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If you are moving at a set rotational speed the x,y components are constantly accelerating and decelerating (aka simple harmonic motion), this is obvious in order to travel in a circular path. My question is how come we don't feel the acceleration and deceleration of the individual components rather we feel a constant centripetal force towards the center of the circle.

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  • $\begingroup$ I don't understand what you mean by "feel[ing] the acceleration [...] of the individual components". What exactly do you think should be different? $\endgroup$ – ACuriousMind Jul 17 '19 at 18:07
  • $\begingroup$ What I am saying is if you just follow the position of the x,y components of a mass in circular motion they are changing speed with the position of the mass.. To my understanding anything that changes speed should reflect a proportional force to the rate of accleration/deceleration. We don't get a proportional force we have a constant force know as centripetal acceleration. $\endgroup$ – Physicsrocks Jul 17 '19 at 18:23
  • $\begingroup$ The component of force in the x or y direction is not constant. Just the magnitude of the total force is constant. $\endgroup$ – The Photon Jul 17 '19 at 18:36
  • $\begingroup$ Same reason you don't feel infinite angular velocity walking across the South Pole: They're just coordinates. $\endgroup$ – JEB Jul 17 '19 at 19:03
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    $\begingroup$ Vector directions are physical, coordinate frames are arbitrary. $\endgroup$ – Borun Chowdhury Jul 17 '19 at 19:11
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Because we feel forces in the directions which they act.

The choice of x and y coordinates is entirely arbitrary. If you rotate your coordinate system 45° for example, you wouldn't expect to suddenly feel forces acting in different directions. The force still acts only in line with the direction it is applied.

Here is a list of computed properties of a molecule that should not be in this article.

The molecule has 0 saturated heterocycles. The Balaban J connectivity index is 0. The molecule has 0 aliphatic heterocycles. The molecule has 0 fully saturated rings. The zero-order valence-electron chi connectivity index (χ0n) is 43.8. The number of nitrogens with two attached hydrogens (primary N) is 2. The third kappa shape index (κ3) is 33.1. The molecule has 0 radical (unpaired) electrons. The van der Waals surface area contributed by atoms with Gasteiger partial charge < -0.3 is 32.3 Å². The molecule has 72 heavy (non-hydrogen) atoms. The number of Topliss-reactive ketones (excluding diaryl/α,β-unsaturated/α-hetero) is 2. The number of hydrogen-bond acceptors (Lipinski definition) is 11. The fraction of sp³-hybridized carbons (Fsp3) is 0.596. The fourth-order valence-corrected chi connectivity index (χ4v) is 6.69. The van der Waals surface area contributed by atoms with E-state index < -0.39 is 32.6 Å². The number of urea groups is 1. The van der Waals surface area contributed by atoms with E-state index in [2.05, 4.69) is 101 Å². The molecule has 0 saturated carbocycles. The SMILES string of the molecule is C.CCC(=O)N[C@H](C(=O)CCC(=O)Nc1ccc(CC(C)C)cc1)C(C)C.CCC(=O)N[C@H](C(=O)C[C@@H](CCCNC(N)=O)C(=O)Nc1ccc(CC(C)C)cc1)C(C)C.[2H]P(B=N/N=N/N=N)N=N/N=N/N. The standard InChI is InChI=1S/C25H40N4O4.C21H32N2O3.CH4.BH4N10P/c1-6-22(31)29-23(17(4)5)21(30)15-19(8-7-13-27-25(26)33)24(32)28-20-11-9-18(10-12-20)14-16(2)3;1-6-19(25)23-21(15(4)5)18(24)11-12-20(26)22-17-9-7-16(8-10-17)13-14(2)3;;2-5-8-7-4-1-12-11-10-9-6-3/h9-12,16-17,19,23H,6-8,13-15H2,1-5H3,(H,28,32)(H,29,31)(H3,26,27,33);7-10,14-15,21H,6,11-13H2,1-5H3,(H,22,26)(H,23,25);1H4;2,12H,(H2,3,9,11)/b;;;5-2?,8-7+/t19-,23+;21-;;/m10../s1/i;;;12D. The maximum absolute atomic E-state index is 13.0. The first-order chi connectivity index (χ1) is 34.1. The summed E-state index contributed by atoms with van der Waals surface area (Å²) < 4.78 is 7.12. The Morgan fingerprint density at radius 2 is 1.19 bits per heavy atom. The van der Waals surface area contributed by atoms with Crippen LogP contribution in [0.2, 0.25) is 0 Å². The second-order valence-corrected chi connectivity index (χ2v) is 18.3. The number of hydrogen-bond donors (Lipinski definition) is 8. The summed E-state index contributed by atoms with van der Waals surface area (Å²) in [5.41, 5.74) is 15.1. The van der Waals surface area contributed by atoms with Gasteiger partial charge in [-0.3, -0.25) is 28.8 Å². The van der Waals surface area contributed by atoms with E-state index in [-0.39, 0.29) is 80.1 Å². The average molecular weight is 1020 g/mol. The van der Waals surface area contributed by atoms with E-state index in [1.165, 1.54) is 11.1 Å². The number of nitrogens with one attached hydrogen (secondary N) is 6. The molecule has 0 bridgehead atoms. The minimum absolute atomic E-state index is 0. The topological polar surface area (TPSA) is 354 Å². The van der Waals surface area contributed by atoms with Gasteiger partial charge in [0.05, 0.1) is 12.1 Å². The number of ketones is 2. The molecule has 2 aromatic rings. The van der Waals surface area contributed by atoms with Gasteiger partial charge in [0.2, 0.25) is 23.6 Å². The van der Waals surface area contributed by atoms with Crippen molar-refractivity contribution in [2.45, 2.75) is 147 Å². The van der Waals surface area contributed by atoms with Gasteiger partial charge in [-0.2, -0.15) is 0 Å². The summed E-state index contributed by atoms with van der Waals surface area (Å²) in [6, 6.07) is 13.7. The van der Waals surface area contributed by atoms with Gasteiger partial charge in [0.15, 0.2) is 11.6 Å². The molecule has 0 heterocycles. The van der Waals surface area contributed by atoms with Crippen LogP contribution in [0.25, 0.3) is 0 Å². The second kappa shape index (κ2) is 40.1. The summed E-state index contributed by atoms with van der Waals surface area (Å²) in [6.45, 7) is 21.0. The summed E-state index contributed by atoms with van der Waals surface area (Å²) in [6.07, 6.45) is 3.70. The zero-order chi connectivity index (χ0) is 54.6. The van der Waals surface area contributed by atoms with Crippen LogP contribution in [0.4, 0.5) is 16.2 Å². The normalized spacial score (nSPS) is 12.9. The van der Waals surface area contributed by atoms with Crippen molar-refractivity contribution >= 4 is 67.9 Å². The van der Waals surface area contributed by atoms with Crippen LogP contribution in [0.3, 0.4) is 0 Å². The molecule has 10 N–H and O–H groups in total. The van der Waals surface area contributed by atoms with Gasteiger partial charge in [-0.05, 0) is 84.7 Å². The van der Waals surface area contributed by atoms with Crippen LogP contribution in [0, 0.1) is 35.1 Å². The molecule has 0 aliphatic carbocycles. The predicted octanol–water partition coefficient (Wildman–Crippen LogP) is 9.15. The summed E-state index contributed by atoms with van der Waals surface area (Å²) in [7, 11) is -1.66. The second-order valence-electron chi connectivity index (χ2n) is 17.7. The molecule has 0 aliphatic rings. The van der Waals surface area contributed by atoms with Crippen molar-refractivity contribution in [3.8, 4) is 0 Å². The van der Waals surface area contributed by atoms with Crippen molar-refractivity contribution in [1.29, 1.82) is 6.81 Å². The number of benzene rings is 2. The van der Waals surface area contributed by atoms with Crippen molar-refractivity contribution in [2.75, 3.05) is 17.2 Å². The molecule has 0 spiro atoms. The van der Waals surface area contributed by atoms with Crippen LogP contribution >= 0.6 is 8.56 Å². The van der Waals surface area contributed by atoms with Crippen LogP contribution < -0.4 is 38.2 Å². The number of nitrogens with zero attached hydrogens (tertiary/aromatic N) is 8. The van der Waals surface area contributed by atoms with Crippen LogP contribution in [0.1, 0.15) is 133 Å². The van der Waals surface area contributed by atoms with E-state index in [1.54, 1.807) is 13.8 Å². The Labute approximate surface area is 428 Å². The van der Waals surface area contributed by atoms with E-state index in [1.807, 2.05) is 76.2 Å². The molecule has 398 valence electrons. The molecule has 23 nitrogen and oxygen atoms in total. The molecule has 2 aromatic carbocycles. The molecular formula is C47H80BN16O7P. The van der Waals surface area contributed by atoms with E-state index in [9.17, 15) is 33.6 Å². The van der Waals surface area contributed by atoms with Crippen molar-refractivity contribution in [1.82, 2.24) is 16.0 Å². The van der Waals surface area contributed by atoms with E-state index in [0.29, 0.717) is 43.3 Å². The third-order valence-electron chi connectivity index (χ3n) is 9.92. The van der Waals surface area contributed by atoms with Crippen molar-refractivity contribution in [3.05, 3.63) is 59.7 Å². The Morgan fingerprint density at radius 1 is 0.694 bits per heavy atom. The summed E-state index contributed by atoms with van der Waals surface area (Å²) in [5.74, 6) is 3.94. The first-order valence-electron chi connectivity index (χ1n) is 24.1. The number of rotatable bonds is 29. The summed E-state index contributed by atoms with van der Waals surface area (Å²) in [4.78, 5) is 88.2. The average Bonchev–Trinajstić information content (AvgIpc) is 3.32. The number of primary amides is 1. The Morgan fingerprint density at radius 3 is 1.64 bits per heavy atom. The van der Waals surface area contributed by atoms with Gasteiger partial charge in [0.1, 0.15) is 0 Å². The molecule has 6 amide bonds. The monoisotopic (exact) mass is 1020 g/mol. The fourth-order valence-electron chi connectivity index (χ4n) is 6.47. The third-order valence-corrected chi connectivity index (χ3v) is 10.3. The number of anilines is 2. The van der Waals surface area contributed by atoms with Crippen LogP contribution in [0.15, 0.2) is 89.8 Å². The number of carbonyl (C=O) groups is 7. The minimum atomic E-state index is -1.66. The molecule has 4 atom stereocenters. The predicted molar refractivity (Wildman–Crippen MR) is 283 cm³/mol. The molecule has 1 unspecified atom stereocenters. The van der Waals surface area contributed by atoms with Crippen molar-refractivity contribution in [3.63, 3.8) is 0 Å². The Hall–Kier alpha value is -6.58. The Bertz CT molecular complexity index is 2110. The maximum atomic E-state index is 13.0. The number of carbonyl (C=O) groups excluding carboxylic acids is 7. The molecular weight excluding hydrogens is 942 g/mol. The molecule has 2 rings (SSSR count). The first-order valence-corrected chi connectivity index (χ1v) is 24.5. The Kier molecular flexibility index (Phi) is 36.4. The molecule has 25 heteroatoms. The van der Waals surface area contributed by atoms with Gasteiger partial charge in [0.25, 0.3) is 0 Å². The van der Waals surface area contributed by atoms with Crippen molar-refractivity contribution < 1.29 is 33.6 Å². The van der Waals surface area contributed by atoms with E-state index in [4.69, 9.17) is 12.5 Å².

Coordinates and orthogonal components become very useful when you have multiple different forces in different directions, and want to analyze the how they interact with each other.

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how come we don't feel the acceleration and deceleration of the individual components rather we feel a constant centripetal force towards the center of the circle.

Your body doesn't have any sensors for "absolute" coordinates, only relative ones. There are carnival rides that whip you in a circle without rotation. The car you're in "orbits" the ride, but faces mostly in the same direction (such as North).

When this happens, you definitely feel the acceleration as being backward, left, forward, right, ... and so on.

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  • $\begingroup$ It's not just your body, it's physics, c.f. "coordinate-free physics". $\endgroup$ – JEB Jul 17 '19 at 19:05

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